It’s not exactly like the safari excursions you could take at South Africa’s famous Kruger National Park, but it’s a safari of a kind.
At Waterford Estate in the Stellenbosch growing region of South Africa, guests can board a safari-type game-viewing Landrover that has been outfitted with bucket seats. No more than 10 passengers at a time embark on tours of the property, which sits on the slopes of the beautiful Helderberg Mountain.
Because the owners of the estate—Jeremy and Leigh Ord, and Kevin and Heather Arnold—have committed to planting no more than half of the land to grapevines, there’s plenty to see. In a word, the flora and fauna that’s native to the Blaauwklippen Valley is stunning.
“As part of our biodiversity program, we wish to show visitors our intensions in terms of sustainable agriculture, since we are aiming to achieve an organic approach to wine farming,” Jeremy Ord explains. “The Cape is home to the largest and most spectacular concentration of flowers and plants found anywhere on Earth. It is our intention to play a small role in preserving the Cape’s floral kingdom by leaving sections of the property untouched, while showing guests some of the Cape’s natural beauty.”
The excursions also provide an unusual setting for sampling Waterford’s wines: amidst the grapevines.
“While out in the vineyards, we are able to explain our ‘terroir’ to guests, and get them to smell the soil and rocks in which the vines grow,” Ord says. “At the same time, they can enjoy the beautiful vistas, geography and topography of the Cape winelands.”
The families even manage to sneak in a little history lesson along the way.
“At certain vantage points, we stop to explain the 350-year history of South African winemaking, while looking at Table Mountain and Constantia, where it all started in 1652,” Ord says. “We wish to explore all the senses—sight, smell, sound, touch and taste—on the ‘Wine Drive,’ in order for our guests to experience both what is inside and outside the bottle. We call this the ‘Waterford Way.’”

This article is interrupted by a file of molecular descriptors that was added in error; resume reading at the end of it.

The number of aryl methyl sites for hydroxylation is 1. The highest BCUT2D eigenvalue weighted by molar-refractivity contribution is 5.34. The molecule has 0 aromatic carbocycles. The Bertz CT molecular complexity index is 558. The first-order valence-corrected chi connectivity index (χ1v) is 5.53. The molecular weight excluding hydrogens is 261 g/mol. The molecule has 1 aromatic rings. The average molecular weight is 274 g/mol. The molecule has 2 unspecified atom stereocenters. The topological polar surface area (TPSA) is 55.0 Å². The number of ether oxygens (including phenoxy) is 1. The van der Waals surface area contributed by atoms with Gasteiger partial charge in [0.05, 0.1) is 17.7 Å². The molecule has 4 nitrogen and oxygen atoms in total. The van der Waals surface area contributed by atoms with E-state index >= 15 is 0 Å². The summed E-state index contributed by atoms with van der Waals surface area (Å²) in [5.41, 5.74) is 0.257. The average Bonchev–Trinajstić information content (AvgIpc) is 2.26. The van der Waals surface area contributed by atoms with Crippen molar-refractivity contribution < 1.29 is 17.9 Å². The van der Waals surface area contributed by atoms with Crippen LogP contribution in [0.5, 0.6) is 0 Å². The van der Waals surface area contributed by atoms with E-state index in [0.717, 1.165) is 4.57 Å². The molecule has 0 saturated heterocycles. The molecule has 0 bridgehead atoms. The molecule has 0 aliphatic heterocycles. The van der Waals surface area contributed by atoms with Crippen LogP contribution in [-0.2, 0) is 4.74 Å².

The “Wine Drive,” which runs anywhere from an hour-and-a-half to two hours, is just one way guests can experience Waterford Estate and its wines—including Sauvignon Blanc, Chardonnay, Cabernet Sauvignon, Shiraz and the top-of-the-line bottling known as “The Jem,” a blend of Cabernet Sauvignon, Shiraz, Malbec, Cabernet Franc and Sangiovese.
There’s also a “Wine and Chocolate Experience,” featuring the sumptuous creations of chocolatier Richard von Geusau; a “Romantic Wine and Chocolate Experience,” which also includes a glass of sparkling wine; and a “Reserve Vintage Tasting,” which includes some of the experimental bottlings from the early days of the estate.
How did Waterford Estate come to be? It was created through a special partnership between two families who had a shared dream to create a wine farm where life is cherished, the seasons mark time, and the fruit always reminds them of blessings, abundance and the beauty of nature.
Waterford Wines (Pty) Ltd. was founded in 1998 when the Ords purchased prime Stellenbosch vineyard land that previously was part of the Stellenrust Farm. The Arnolds were responsible for identifying the site, planning the new winery and resurrecting the existing vineyards and orchards, and have been instrumental in developing Waterford into the showcase estate it has become.
“Just as in winemaking, it is not about a single season, harvest or vintage,” says Ord. “It’s about continuity, longevity and perpetuation—building for the future and the generations to come.
“The ‘Waterford Way’ is a philosophy that celebrates prosperity, life, food, wine, family and friends, and guides all that we do here. Every guest is made to feel a part of the ‘Waterford Way,’ and those who have visited are drawn back often not only to the sumptuous wines, but to the heart and soul of Waterford.”
Not to mention the ancient citrus groves, rolling lawns, water features and fragrant lavender beds.
The winery was designed by architect Alex Walker and constructed using quarried local bedrock, stones from the vineyard, and timber grown on the estate.
It was styled along the terracotta design of the classic Bordeaux chateaux of France. The centerpiece of the magnificent courtyard is the Waterford fountain, which is depicted on the winery’s label and, as Ord puts it, “represents a fundamental component of our philosophy.”
A philosophy that has served the Ords and the Arnolds—not to mention their guests—very well.
Helderberg, Stellenbosch, South Africa
Open Weekdays, 9 a.m.-5 p.m.; Saturday, 10 a.m.-5 p.m.